The woman who hoped her breast lump was cancer

Medical students are these days taught how to break “bad news,” but I suggest that breaking bad news well is an illusion like a “good death.” Ignoring logical consistency, I do, however, concede that it’s possible to break news badly, which means that there must be better if not good ways to break bad news. One reason that it is difficult to break bad news is that you may start with wholly wrong assumptions.

I learnt this not with bad news but what I thought was good news. In one week 20 years ago two women told me that they were pregnant. My assumption was not that all pregnancies are good news but that if a woman who is a friend tells you then it must be good news. I congratulated both, and I was right with one. The other was upset.

It seems a safer assumption that telling somebody that they have cancer is bad news. (Although even here I suddenly remember an elderly man 40 years being told he had lung cancer and responding “Thank goodness, I was worried it might be TB.” He was out of date with his epidemiology.) But I’ve read this morning of a case where the assumption was wrong.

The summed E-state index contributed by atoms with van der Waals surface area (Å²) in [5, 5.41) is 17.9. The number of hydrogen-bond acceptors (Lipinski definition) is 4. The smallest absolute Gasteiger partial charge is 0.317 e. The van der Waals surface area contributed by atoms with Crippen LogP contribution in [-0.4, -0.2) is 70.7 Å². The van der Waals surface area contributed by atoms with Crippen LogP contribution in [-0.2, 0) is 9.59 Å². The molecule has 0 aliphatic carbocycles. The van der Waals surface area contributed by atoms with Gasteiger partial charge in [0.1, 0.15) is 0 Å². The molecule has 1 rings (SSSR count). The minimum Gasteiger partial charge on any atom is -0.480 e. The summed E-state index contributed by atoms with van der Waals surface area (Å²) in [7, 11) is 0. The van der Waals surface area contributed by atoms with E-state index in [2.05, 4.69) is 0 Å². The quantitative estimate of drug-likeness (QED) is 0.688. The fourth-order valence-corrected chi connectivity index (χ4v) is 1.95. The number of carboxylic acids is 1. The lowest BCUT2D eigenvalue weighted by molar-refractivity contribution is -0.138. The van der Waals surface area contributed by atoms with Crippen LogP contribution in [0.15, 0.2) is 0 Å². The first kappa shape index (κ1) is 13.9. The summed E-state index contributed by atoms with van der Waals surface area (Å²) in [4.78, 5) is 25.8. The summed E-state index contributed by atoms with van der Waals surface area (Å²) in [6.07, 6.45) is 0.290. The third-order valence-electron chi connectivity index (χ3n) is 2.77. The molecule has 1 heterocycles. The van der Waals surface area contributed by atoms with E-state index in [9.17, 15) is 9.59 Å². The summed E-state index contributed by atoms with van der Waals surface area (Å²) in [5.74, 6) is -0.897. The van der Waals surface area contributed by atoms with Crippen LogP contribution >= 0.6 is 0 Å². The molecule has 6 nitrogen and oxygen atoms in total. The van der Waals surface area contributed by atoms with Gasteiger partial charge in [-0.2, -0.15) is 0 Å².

Alys Russell, the wife of Bertrand Russell, had a breast lump and was told in 1907 that it was not breast cancer. She wrote in her diary:

“Now my blissful hope of six months [that she had a cancer that would kill her] is destroyed–even the chance of death. I do so long to leave Bertie free to live with a woman who…does not bore him desperately and get on his nerves as I do…If only I could die–it’s such a simple solution.”


Alys and Bertrand were intensely in love before they married, but Bertrand had fallen out of love and Alys had spells of depression. They had been told falsely that they could not have children because of genetic problems on both sides. Russell’s aristocratic and snobbish grandmother had used the lie as a ploy to stop Bertrand marrying beneath him–and shamefully two doctors had gone along with her.

The doctor who told Alys the “good news” was no doubt gratified that he didn’t have to deliver bad news. Human beings and consequently medicine are complex: be careful with all your assumptions.











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